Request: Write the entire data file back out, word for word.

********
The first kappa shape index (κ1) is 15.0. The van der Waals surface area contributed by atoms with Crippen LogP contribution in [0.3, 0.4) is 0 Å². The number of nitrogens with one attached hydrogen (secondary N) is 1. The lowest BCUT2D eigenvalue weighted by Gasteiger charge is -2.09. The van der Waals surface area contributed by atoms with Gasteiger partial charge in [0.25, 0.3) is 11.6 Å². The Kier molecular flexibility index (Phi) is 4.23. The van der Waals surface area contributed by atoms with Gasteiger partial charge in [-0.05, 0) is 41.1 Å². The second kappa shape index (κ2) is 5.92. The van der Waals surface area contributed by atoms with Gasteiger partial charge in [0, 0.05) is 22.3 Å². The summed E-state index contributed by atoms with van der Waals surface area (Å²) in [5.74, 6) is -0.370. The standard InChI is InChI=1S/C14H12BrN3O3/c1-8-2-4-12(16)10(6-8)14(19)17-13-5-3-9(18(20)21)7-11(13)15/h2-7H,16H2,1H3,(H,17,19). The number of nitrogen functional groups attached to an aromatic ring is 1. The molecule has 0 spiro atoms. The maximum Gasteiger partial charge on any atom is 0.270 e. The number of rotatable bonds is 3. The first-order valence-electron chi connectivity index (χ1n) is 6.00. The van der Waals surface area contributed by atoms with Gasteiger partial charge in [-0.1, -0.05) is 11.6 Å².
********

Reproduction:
The first kappa shape index (κ1) is 15.0. The van der Waals surface area contributed by atoms with Crippen LogP contribution in [0.3, 0.4) is 0 Å². The number of nitrogens with one attached hydrogen (secondary N) is 1. The lowest BCUT2D eigenvalue weighted by Gasteiger charge is -2.09. The van der Waals surface area contributed by atoms with Gasteiger partial charge in [0.25, 0.3) is 11.6 Å². The Kier molecular flexibility index (Phi) is 4.23. The van der Waals surface area contributed by atoms with Gasteiger partial charge in [-0.05, 0) is 41.1 Å². The second kappa shape index (κ2) is 5.92. The van der Waals surface area contributed by atoms with Gasteiger partial charge in [0, 0.05) is 22.3 Å². The summed E-state index contributed by atoms with van der Waals surface area (Å²) in [5.74, 6) is -0.370. The standard InChI is InChI=1S/C14H12BrN3O3/c1-8-2-4-12(16)10(6-8)14(19)17-13-5-3-9(18(20)21)7-11(13)15/h2-7H,16H2,1H3,(H,17,19). The number of nitrogen functional groups attached to an aromatic ring is 1. The molecule has 0 spiro atoms. The maximum Gasteiger partial charge on any atom is 0.270 e. The number of rotatable bonds is 3. The first-order valence-electron chi connectivity index (χ1n) is 6.00. The van der Waals surface area contributed by atoms with Gasteiger partial charge in [-0.1, -0.05) is 11.6 Å².